Review Summary: Pity the fool who has to make the New Pornos greatest hits CD in ten years.
Some records embed themselves in a very specific place or time. They are the equivalent of a neural land mine, pressure sensors activating upon a certain chord or turn of melody and sending a rush of memories floating up into wires that cross and curl with little rhyme or reason. The Killers’ Hot Fuss
reminds me very distinctly of the winter before my freshman exams in high school, my body reclined and my feet on my desk. Without Feathers
by the Stills reminds me of sitting by the pool the summer before I graduated high school, with nothing to do and nowhere to go. The New Pornographers don’t touch those same tightly circumscribed synapses. When I listen to 2005’s Twin Cinema
, my whole brain lights up. It’s a record that reminds me of happiness and riding around with my friends and jamming it in my headphones as I fall asleep. It reminds me not of a particular time in my life but an era.
may still be their peak, but listening to the New Pornographers as a whole is, for me, a generally uniform experience. There’s something primitive in the band’s ability to make the largest, crunchiest sounds seem effortless, hooks practically falling out of each member’s pockets and produced into records beefy and packing a mean left hook, the kind of songs that the term “power-pop” was designed for. Hearing the band’s sixth and latest, the excellently titled Brill Bruisers
, it reminds me of when listening to the New Pornographers was all I ever wanted to do, all the time. It’s not that 2007’s Challengers
and 2010’s Together
are bad records – in fact, they’ve aged quite well, particularly the former – but that they felt like a band writing for a certain purpose. The New Pornographers were not meant to be self-conscious, and listening to those two records you can see the edges fraying as the group pokes and prods at the taut sheen of their past. Brill Bruisers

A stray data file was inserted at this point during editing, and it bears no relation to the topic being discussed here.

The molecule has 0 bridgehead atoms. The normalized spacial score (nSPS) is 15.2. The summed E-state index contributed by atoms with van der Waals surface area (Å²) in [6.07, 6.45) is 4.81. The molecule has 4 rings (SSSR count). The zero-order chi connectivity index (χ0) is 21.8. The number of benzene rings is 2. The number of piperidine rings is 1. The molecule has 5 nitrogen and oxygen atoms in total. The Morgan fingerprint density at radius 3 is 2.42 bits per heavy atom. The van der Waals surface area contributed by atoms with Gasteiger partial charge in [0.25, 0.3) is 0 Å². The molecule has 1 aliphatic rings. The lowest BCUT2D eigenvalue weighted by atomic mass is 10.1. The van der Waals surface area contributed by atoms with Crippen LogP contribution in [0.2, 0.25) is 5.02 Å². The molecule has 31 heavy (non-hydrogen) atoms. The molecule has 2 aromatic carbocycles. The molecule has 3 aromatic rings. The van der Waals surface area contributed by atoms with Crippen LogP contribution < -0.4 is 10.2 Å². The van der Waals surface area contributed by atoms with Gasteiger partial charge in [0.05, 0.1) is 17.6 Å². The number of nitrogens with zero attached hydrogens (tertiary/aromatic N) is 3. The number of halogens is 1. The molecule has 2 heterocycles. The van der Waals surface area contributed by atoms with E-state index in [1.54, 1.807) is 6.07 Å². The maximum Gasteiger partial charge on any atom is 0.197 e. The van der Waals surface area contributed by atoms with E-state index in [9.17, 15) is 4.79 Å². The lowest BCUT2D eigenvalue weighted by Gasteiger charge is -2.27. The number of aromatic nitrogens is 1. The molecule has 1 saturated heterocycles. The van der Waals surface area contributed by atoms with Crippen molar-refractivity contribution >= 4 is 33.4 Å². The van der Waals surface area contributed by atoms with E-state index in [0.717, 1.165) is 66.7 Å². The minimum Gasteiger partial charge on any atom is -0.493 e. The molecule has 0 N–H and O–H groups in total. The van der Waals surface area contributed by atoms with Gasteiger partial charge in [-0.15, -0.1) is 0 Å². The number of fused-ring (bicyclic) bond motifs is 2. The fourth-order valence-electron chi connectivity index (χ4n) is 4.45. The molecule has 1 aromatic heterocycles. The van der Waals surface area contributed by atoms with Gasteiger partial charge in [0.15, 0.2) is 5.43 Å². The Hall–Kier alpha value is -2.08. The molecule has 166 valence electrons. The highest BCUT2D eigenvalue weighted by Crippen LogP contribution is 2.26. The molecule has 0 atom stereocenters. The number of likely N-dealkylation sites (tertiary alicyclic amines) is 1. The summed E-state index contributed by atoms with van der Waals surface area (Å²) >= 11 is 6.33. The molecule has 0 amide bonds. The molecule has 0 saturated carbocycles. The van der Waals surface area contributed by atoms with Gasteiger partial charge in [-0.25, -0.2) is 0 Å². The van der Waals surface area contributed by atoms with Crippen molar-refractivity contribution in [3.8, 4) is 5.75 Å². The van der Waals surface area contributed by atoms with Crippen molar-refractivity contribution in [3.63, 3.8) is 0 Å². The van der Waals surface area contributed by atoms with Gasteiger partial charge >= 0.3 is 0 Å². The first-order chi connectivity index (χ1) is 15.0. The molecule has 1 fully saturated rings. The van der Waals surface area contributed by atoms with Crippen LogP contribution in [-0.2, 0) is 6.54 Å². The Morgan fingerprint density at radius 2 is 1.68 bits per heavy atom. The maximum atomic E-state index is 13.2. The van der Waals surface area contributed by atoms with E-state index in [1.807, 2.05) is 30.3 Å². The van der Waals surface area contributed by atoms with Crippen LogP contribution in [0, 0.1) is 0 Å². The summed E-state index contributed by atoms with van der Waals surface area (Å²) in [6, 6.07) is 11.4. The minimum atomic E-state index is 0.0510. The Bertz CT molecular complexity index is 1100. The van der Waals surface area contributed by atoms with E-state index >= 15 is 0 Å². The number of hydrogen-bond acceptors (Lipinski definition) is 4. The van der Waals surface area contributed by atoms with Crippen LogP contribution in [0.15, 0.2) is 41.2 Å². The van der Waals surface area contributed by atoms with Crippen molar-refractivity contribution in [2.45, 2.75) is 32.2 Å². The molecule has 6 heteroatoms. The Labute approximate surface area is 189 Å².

isn’t so cautious; it punches a stadium-sized hole with the multilayered harmonies, crashing drums and titanic melody of its title track and re-announces the New Pornographers as the band to come to when you prefer not just getting a high on your pop, but overdosing on it.
As maybe the only true indie “supergroup” still going strong, the New Pornographers' strength has always been the diversity they’ve brought to the table. A.C. Newman is the steady hand at the wheel, the consistent captain. Neko Case is the essential voice, an injection of pathos and fire for songs that would otherwise get lost in the mix. Dan Bejar, of course, is chaos. Brill Bruisers
emphasizes these traits while melding each personality’s distinctive voice into a singular vision better than perhaps any record since Mass Romantic
. “War on the East Coast” is a Bejar song, but aside from his manic voice, its wild arpeggios and ramshackle charm are as powerful a straightforward pop song Bejar has ever put down. The driving “Marching Orders” stomps resolutely forward, augmented by spacey keys and a defiant coda, Case re-purposing that old slogan “so hell no, we won’t go” into a not-so-subtle reaffirmation of purpose. Perhaps part of Brill Bruisers’
success is the newfound layers of vocoder and space-age-via-‘80s-pop production that permeates the record, turning a song like “Backstairs” into a weird, offbeat rocker with an almost claustrophobic amount of sounds piled on top of one another. At other points, it’s obvious the interplay between its veteran members has never been better. The increased role of Kathryn Calder in the mix is one example, her voice playing off Case and mirroring pitch on the meditative, dreamy “Champions of Red Wine.” Another is the emphasis on Kurt Dahle’s drums, which sound downright huge; listen to them crash down on Bejar’s bizarre harmonica solo on “Spidyr,” creating the kind of eccentric contrasts Bejar is so fond of.
At thirteen tracks, Brill Bruisers
is almost too much adrenaline in one sitting. Some songs get lost in the clutter, like the trivial, twee “Another Drug Deal of the Heart,” and “Fantasy Fools,” which has the misfortune of being placed between two of the greatest songs on the album. And the lilting “Hi-Rise” seems like little more than a sparkling exhibit of Newman, Case and Calder’s impressive harmonics, the requisite breather before the record’s conclusion. Yet Brill Bruisers’
brashness and its willingness to punch things up to 11 make it easy to forgive them. That aforementioned conclusion, “You Tell Me Where,” for one, the kind of anthem you can imagine the band closing shows with for years. “Dancehall Domine,” arguably the most relentless example of the New Pornos' rediscovered immediacy. When Bejar sings, “I wanted you quite often / in that I wanted you all of the time,” on “Born With a Sound,” he’s singing gorgeously and ghoulishly to an unknown woman, as Bejar likes to do, but it’s also a winking summing up of the band's irrepressible energy, too: everything, all the time. Brill Bruisers
is spread everywhere at once, loud and crass and saturated with color and nearly fit to burst. It won’t make very many memories, but it will create a hell of a lot of good times.